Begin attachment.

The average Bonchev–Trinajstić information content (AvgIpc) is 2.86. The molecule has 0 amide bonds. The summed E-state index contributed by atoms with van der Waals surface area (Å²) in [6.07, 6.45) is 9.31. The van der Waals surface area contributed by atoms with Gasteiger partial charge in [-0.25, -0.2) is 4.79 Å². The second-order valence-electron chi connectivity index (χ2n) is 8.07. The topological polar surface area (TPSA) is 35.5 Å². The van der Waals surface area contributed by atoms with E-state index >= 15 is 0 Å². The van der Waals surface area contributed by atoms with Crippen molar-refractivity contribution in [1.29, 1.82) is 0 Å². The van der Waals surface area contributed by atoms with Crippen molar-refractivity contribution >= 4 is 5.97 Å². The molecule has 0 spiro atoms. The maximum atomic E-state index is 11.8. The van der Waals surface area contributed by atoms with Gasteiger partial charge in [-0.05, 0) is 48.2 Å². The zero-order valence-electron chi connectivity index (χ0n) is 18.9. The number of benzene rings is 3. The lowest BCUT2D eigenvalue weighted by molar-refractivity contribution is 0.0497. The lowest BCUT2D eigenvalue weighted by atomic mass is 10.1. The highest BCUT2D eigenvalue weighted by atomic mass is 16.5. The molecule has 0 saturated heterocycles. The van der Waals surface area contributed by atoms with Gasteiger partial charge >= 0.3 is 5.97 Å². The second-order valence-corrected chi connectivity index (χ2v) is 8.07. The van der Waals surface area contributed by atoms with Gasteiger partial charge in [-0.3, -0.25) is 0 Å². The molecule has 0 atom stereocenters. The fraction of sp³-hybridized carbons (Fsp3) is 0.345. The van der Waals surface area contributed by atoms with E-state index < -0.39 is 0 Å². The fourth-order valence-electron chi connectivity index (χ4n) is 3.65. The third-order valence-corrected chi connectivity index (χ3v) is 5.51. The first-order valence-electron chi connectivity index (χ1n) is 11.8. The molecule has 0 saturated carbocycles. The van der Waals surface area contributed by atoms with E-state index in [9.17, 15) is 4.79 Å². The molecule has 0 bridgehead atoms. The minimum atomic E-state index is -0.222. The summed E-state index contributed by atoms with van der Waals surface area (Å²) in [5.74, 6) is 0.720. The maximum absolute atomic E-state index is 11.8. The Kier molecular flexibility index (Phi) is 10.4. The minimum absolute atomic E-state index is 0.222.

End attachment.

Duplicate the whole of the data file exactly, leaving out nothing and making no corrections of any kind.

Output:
The average Bonchev–Trinajstić information content (AvgIpc) is 2.86. The molecule has 0 amide bonds. The summed E-state index contributed by atoms with van der Waals surface area (Å²) in [6.07, 6.45) is 9.31. The van der Waals surface area contributed by atoms with Gasteiger partial charge in [-0.25, -0.2) is 4.79 Å². The second-order valence-electron chi connectivity index (χ2n) is 8.07. The topological polar surface area (TPSA) is 35.5 Å². The van der Waals surface area contributed by atoms with E-state index >= 15 is 0 Å². The van der Waals surface area contributed by atoms with Crippen molar-refractivity contribution in [1.29, 1.82) is 0 Å². The van der Waals surface area contributed by atoms with Crippen molar-refractivity contribution >= 4 is 5.97 Å². The molecule has 0 spiro atoms. The maximum atomic E-state index is 11.8. The van der Waals surface area contributed by atoms with Gasteiger partial charge in [-0.05, 0) is 48.2 Å². The zero-order valence-electron chi connectivity index (χ0n) is 18.9. The number of benzene rings is 3. The lowest BCUT2D eigenvalue weighted by molar-refractivity contribution is 0.0497. The lowest BCUT2D eigenvalue weighted by atomic mass is 10.1. The highest BCUT2D eigenvalue weighted by atomic mass is 16.5. The molecule has 0 saturated heterocycles. The van der Waals surface area contributed by atoms with Gasteiger partial charge >= 0.3 is 5.97 Å². The second-order valence-corrected chi connectivity index (χ2v) is 8.07. The van der Waals surface area contributed by atoms with Gasteiger partial charge in [-0.3, -0.25) is 0 Å². The molecule has 0 atom stereocenters. The fraction of sp³-hybridized carbons (Fsp3) is 0.345. The van der Waals surface area contributed by atoms with E-state index < -0.39 is 0 Å². The fourth-order valence-electron chi connectivity index (χ4n) is 3.65. The third-order valence-corrected chi connectivity index (χ3v) is 5.51. The first-order valence-electron chi connectivity index (χ1n) is 11.8. The molecule has 0 saturated carbocycles. The van der Waals surface area contributed by atoms with E-state index in [9.17, 15) is 4.79 Å². The molecule has 0 bridgehead atoms. The minimum atomic E-state index is -0.222. The summed E-state index contributed by atoms with van der Waals surface area (Å²) in [5.74, 6) is 0.720. The maximum absolute atomic E-state index is 11.8. The Kier molecular flexibility index (Phi) is 10.4. The minimum absolute atomic E-state index is 0.222.